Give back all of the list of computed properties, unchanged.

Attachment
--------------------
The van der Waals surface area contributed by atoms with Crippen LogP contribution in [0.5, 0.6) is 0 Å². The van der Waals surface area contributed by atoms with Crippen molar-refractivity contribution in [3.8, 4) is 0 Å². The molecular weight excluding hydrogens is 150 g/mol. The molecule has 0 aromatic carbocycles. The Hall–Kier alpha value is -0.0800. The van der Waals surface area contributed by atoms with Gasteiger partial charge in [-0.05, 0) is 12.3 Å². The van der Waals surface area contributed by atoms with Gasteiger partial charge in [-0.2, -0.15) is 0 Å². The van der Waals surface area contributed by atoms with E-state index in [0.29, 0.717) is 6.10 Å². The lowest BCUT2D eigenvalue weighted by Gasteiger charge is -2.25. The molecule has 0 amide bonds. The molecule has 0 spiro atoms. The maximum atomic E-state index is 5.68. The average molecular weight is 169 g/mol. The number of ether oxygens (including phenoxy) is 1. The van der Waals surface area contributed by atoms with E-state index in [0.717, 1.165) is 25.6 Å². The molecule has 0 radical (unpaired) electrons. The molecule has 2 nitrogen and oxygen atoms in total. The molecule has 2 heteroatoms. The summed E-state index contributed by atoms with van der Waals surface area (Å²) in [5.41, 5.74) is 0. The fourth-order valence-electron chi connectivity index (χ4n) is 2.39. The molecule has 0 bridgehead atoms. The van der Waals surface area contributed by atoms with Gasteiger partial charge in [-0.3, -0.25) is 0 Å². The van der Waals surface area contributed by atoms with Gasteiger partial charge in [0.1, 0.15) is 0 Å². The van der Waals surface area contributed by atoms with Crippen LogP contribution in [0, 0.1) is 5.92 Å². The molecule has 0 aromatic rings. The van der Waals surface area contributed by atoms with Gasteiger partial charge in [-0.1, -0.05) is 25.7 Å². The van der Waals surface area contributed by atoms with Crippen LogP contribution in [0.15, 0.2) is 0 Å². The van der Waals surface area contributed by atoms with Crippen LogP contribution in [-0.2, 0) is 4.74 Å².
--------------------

The van der Waals surface area contributed by atoms with Crippen LogP contribution in [0.5, 0.6) is 0 Å². The van der Waals surface area contributed by atoms with Crippen molar-refractivity contribution in [3.8, 4) is 0 Å². The molecular weight excluding hydrogens is 150 g/mol. The molecule has 0 aromatic carbocycles. The Hall–Kier alpha value is -0.0800. The van der Waals surface area contributed by atoms with Gasteiger partial charge in [-0.05, 0) is 12.3 Å². The van der Waals surface area contributed by atoms with Gasteiger partial charge in [-0.2, -0.15) is 0 Å². The van der Waals surface area contributed by atoms with E-state index in [0.29, 0.717) is 6.10 Å². The lowest BCUT2D eigenvalue weighted by Gasteiger charge is -2.25. The molecule has 0 amide bonds. The molecule has 0 spiro atoms. The maximum atomic E-state index is 5.68. The average molecular weight is 169 g/mol. The number of ether oxygens (including phenoxy) is 1. The van der Waals surface area contributed by atoms with E-state index in [0.717, 1.165) is 25.6 Å². The molecule has 0 radical (unpaired) electrons. The molecule has 2 nitrogen and oxygen atoms in total. The molecule has 2 heteroatoms. The summed E-state index contributed by atoms with van der Waals surface area (Å²) in [5.41, 5.74) is 0. The fourth-order valence-electron chi connectivity index (χ4n) is 2.39. The molecule has 0 bridgehead atoms. The van der Waals surface area contributed by atoms with Gasteiger partial charge in [-0.3, -0.25) is 0 Å². The van der Waals surface area contributed by atoms with Gasteiger partial charge in [0.1, 0.15) is 0 Å². The van der Waals surface area contributed by atoms with Crippen LogP contribution in [0, 0.1) is 5.92 Å². The molecule has 0 aromatic rings. The van der Waals surface area contributed by atoms with Gasteiger partial charge in [-0.1, -0.05) is 25.7 Å². The van der Waals surface area contributed by atoms with Crippen LogP contribution in [0.15, 0.2) is 0 Å². The van der Waals surface area contributed by atoms with Crippen LogP contribution in [-0.2, 0) is 4.74 Å².